Emilio Aguinaldo was a revolutionary independence leader, general, statesman, and the first president of the Philippines according to many Filipinos. He played a major role in the Philippine revolution against Spain and in the Philippine-American War.
Aguinaldo’s rise to notability happened early in his life. He was born into a wealthy Chinese-mestizo family that owned extensive lands and that provided benefits not readily available to many Filipinos. The young Aguinaldo overcame a near-death sickness in his youth and briefly attended Letran College in Manila, but left in order to help his family care for their extensive estate. In 1895, when only 17 years of age, he was elected to the position of capitan municipal (municipal captain), or town head, of Cavite El Viejo.
Around the same time, Aguinaldo began his revolutionary career and entered the secret Katipunan revolutionary society, an abbreviated Tagalog term for “The Highest and Most Respectable Society of the Sons of the People.” The Katipunan advocated complete independence from Spain and thus aroused suspicions and opposition from the Spanish authorities. No longer able to evade notice by the ruling Spaniards, Aguinaldo and his fellow revolutionaries fought them, overcame early setbacks, and achieved considerable victories, most notably at the Battle of Binakayan on November 10, 1896, when they defeated Spanish regular troops. Although he won early successes and gained the leadership of his revolutionary group, Aguinaldo was forced by renewed military pressure from the Spanish to sign the Pact of Biacnabato and to accept banishment to Hong Kong in return for financial and political concessions, social reforms, and promises of autonomy of government for the Philippines.
In 1898 Aguinaldo returned to the Philippines from exile to continue his revolutionary work and to assist the efforts of the United States to defeat the Spanish during the Spanish-American War. He believed that his participation and the victory over Spain would be rewarded with a declaration of independence for the Philippines; Aguinaldo instead found that the American forces refused to allow his military to occupy Manila. He refused to allow his troops to be replaced by American forces and withdrew to Malolos, where he and his followers declared independence on June 12, 1898. On January 23, 1899, Aguinaldo was inaugurated as the first president of the Philippines, although U.S. authorities did not recognize his government.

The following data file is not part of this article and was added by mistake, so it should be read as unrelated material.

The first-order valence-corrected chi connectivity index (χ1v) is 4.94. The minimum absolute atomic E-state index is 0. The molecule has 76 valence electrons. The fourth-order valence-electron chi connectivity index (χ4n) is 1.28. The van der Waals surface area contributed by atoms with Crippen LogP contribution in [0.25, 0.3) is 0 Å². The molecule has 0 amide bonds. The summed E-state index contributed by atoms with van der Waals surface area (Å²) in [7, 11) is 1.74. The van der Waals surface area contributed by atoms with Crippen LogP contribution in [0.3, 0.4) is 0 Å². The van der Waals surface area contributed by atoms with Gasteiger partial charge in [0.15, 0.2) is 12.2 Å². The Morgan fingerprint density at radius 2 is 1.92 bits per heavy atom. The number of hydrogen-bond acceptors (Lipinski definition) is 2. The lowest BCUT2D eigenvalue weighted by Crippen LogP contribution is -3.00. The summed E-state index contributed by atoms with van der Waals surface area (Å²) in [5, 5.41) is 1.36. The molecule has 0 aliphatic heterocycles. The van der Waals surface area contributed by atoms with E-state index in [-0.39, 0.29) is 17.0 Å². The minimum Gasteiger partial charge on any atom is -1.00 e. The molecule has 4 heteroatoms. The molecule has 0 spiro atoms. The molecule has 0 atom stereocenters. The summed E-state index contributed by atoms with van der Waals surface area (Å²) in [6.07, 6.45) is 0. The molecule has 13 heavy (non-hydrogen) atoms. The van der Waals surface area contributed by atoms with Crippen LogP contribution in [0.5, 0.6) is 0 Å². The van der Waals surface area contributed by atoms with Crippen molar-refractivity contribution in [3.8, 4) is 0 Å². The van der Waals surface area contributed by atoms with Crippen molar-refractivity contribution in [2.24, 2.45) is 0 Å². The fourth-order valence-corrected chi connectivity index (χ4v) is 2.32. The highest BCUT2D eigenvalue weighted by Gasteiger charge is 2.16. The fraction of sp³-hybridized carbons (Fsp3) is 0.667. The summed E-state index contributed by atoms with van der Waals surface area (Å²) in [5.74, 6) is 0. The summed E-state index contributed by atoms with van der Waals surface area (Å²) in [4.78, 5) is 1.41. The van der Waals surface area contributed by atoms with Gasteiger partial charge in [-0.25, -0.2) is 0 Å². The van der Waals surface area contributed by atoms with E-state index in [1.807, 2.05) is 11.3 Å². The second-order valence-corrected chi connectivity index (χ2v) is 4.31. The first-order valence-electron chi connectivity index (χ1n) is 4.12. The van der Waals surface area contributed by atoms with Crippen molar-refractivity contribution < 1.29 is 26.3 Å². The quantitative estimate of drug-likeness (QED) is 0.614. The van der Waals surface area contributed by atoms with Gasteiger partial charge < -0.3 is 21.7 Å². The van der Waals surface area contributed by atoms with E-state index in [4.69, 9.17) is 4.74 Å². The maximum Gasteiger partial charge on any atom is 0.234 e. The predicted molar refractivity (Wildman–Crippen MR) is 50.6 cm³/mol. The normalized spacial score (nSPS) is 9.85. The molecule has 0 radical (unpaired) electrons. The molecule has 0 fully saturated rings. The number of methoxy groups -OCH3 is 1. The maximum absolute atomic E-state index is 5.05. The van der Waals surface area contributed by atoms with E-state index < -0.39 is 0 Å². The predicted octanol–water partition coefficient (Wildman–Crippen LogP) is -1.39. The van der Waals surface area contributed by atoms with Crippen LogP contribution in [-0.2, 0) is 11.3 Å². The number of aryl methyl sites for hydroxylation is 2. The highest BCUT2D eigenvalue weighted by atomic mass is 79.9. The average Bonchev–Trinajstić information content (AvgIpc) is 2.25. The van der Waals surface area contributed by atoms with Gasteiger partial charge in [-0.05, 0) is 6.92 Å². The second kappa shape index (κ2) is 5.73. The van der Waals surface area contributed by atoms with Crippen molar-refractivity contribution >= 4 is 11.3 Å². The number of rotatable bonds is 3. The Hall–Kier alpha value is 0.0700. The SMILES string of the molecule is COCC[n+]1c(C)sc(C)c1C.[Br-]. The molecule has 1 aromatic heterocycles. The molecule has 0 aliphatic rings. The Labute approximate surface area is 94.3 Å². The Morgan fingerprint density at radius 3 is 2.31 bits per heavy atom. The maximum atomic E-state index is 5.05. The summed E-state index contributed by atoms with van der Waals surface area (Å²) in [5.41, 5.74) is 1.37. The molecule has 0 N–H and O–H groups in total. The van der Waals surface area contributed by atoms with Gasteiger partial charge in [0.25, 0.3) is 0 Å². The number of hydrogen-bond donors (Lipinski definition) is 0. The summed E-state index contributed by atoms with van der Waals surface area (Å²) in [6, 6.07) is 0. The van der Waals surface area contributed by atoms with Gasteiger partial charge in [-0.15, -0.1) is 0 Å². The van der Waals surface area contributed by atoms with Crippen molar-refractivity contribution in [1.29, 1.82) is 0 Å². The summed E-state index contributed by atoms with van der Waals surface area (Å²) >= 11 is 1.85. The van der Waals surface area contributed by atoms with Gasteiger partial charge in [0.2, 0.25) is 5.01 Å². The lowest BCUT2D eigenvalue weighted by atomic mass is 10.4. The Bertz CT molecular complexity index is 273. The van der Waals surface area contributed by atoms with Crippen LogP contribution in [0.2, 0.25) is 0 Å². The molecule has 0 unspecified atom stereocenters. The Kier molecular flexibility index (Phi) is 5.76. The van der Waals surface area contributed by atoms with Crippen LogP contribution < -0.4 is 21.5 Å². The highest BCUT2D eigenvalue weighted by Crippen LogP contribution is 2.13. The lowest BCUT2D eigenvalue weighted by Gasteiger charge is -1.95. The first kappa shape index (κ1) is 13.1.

The Philippine-American War began on February 4, 1899, after a Filipino crossed over the San Juan Bridge and was shot by an American sentry. Aguinaldo led the resistance to American occupation and rejected the notions of gradual independence advocated by the occupiers and U.S. president William McKinley. Although Aguinaldo’s guerrilla warfare tactics posed many difficulties for the U.S. military, they implemented a “carrot and stick” approach that mitigated popular support for the insurgents. The capture of Aguinaldo in Palanan, Isabela, on March 23, 1901, with the help of Filipino trackers broke the revolt, which foundered within the following year. In exchange for his life, Aguinaldo pledged loyalty to the United States and thus acknowledged its sovereignty over the Philippines.
Although no longer a revolutionary, Aguinaldo thereafter remained committed to independence and veterans’ rights while staying retired from public life for many years. In 1935, when the Commonwealth of the Philippines was established, he ran for the presidency but lost to Manuel L. Quezon. During World War II the Japanese occupiers forced him to support them and to make anti-American speeches and statements. He was later cleared of wrongdoing when Americans recaptured the Philippines and learned that the Japanese had threatened to kill his family if Aguinaldo did not comply. After the war he actively promoted nationalistic and democratic causes within his country. He died on February 6, 1964, in Quezon City.
- Achutegui, Pedro S. de, S.J. and Miguel Bernad, S.J. Aguinaldo and the Revolution of 1896: A Documentary History. Quezon City: Ateneo de Manila University Press, 1972;
- Agoncillo, Teodoro. Malolos: The Crisis of the Republic. Quezon City: University of the Philippines Press, 1960;
- Aguinaldo, Emilio. My Memoirs. Translated by Luz Colendrino-Bucu. Manila, 1967.
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